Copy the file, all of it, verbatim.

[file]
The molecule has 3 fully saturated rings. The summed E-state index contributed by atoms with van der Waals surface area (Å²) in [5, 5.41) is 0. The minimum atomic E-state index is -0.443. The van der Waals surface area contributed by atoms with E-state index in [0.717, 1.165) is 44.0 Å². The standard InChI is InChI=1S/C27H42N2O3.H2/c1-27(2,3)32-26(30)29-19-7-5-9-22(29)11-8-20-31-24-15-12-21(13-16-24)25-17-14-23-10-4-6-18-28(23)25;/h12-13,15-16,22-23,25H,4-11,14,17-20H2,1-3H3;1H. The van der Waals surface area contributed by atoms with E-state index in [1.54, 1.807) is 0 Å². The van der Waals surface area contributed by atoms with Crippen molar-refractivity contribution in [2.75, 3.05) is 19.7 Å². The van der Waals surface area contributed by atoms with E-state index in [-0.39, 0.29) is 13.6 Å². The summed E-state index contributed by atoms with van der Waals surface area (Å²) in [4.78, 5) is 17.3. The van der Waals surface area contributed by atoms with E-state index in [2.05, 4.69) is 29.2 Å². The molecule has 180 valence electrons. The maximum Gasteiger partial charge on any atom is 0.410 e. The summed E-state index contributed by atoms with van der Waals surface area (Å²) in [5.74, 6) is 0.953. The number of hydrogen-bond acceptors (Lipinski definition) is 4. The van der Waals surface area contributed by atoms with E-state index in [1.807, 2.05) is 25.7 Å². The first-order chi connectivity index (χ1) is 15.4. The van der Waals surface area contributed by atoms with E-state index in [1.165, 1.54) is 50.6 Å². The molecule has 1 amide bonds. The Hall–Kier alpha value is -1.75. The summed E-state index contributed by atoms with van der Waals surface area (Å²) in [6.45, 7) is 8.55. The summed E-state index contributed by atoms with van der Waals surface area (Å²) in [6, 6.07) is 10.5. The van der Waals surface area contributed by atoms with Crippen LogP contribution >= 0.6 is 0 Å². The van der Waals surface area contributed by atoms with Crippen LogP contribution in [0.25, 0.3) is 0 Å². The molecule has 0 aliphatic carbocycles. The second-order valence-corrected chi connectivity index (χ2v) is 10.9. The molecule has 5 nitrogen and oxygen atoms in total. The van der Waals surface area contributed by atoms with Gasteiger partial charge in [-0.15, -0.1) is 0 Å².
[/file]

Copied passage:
The molecule has 3 fully saturated rings. The summed E-state index contributed by atoms with van der Waals surface area (Å²) in [5, 5.41) is 0. The minimum atomic E-state index is -0.443. The van der Waals surface area contributed by atoms with E-state index in [0.717, 1.165) is 44.0 Å². The standard InChI is InChI=1S/C27H42N2O3.H2/c1-27(2,3)32-26(30)29-19-7-5-9-22(29)11-8-20-31-24-15-12-21(13-16-24)25-17-14-23-10-4-6-18-28(23)25;/h12-13,15-16,22-23,25H,4-11,14,17-20H2,1-3H3;1H. The van der Waals surface area contributed by atoms with E-state index in [1.54, 1.807) is 0 Å². The van der Waals surface area contributed by atoms with Crippen molar-refractivity contribution in [2.75, 3.05) is 19.7 Å². The van der Waals surface area contributed by atoms with E-state index in [-0.39, 0.29) is 13.6 Å². The summed E-state index contributed by atoms with van der Waals surface area (Å²) in [4.78, 5) is 17.3. The van der Waals surface area contributed by atoms with E-state index in [2.05, 4.69) is 29.2 Å². The molecule has 180 valence electrons. The maximum Gasteiger partial charge on any atom is 0.410 e. The summed E-state index contributed by atoms with van der Waals surface area (Å²) in [5.74, 6) is 0.953. The number of hydrogen-bond acceptors (Lipinski definition) is 4. The van der Waals surface area contributed by atoms with E-state index in [1.807, 2.05) is 25.7 Å². The first-order chi connectivity index (χ1) is 15.4. The van der Waals surface area contributed by atoms with E-state index in [1.165, 1.54) is 50.6 Å². The molecule has 1 amide bonds. The Hall–Kier alpha value is -1.75. The summed E-state index contributed by atoms with van der Waals surface area (Å²) in [6.45, 7) is 8.55. The summed E-state index contributed by atoms with van der Waals surface area (Å²) in [6, 6.07) is 10.5. The van der Waals surface area contributed by atoms with Crippen LogP contribution >= 0.6 is 0 Å². The van der Waals surface area contributed by atoms with Crippen LogP contribution in [0.25, 0.3) is 0 Å². The molecule has 0 aliphatic carbocycles. The second-order valence-corrected chi connectivity index (χ2v) is 10.9. The molecule has 5 nitrogen and oxygen atoms in total. The van der Waals surface area contributed by atoms with Gasteiger partial charge in [-0.15, -0.1) is 0 Å².